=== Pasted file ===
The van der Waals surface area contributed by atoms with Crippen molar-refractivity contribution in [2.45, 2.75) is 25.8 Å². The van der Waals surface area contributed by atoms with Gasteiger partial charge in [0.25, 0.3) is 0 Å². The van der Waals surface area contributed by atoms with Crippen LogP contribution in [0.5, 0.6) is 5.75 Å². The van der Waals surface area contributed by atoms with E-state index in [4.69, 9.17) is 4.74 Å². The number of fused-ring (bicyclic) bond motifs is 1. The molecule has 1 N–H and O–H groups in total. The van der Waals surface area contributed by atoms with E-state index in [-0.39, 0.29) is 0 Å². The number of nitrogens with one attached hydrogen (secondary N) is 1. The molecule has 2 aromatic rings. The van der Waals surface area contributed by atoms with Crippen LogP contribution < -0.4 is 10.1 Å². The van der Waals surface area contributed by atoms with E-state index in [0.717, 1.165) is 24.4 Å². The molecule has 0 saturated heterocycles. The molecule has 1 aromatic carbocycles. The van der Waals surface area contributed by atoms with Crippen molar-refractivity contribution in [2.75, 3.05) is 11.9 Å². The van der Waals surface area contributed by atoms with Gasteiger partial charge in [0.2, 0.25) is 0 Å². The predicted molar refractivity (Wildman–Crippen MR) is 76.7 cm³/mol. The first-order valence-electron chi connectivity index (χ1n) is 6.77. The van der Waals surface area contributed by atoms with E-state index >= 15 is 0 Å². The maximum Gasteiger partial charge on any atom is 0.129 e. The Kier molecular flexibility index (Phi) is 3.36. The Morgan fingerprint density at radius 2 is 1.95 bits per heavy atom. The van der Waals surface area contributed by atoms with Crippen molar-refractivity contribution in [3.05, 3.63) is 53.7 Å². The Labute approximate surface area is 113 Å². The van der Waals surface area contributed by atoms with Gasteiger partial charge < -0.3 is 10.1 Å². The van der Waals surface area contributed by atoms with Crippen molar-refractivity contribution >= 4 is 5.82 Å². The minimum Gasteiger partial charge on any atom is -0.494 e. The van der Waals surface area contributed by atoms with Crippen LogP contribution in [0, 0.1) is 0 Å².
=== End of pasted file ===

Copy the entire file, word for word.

The van der Waals surface area contributed by atoms with Crippen molar-refractivity contribution in [2.45, 2.75) is 25.8 Å². The van der Waals surface area contributed by atoms with Gasteiger partial charge in [0.25, 0.3) is 0 Å². The van der Waals surface area contributed by atoms with Crippen LogP contribution in [0.5, 0.6) is 5.75 Å². The van der Waals surface area contributed by atoms with E-state index in [4.69, 9.17) is 4.74 Å². The number of fused-ring (bicyclic) bond motifs is 1. The molecule has 1 N–H and O–H groups in total. The van der Waals surface area contributed by atoms with E-state index in [-0.39, 0.29) is 0 Å². The number of nitrogens with one attached hydrogen (secondary N) is 1. The molecule has 2 aromatic rings. The van der Waals surface area contributed by atoms with Crippen LogP contribution < -0.4 is 10.1 Å². The van der Waals surface area contributed by atoms with E-state index in [0.717, 1.165) is 24.4 Å². The molecule has 0 saturated heterocycles. The molecule has 1 aromatic carbocycles. The van der Waals surface area contributed by atoms with Crippen molar-refractivity contribution in [2.75, 3.05) is 11.9 Å². The van der Waals surface area contributed by atoms with Gasteiger partial charge in [0.2, 0.25) is 0 Å². The predicted molar refractivity (Wildman–Crippen MR) is 76.7 cm³/mol. The first-order valence-electron chi connectivity index (χ1n) is 6.77. The van der Waals surface area contributed by atoms with E-state index >= 15 is 0 Å². The maximum Gasteiger partial charge on any atom is 0.129 e. The Kier molecular flexibility index (Phi) is 3.36. The Morgan fingerprint density at radius 2 is 1.95 bits per heavy atom. The van der Waals surface area contributed by atoms with Crippen molar-refractivity contribution in [3.05, 3.63) is 53.7 Å². The Labute approximate surface area is 113 Å². The van der Waals surface area contributed by atoms with Gasteiger partial charge < -0.3 is 10.1 Å². The van der Waals surface area contributed by atoms with Crippen molar-refractivity contribution >= 4 is 5.82 Å². The minimum Gasteiger partial charge on any atom is -0.494 e. The van der Waals surface area contributed by atoms with Crippen LogP contribution in [0, 0.1) is 0 Å².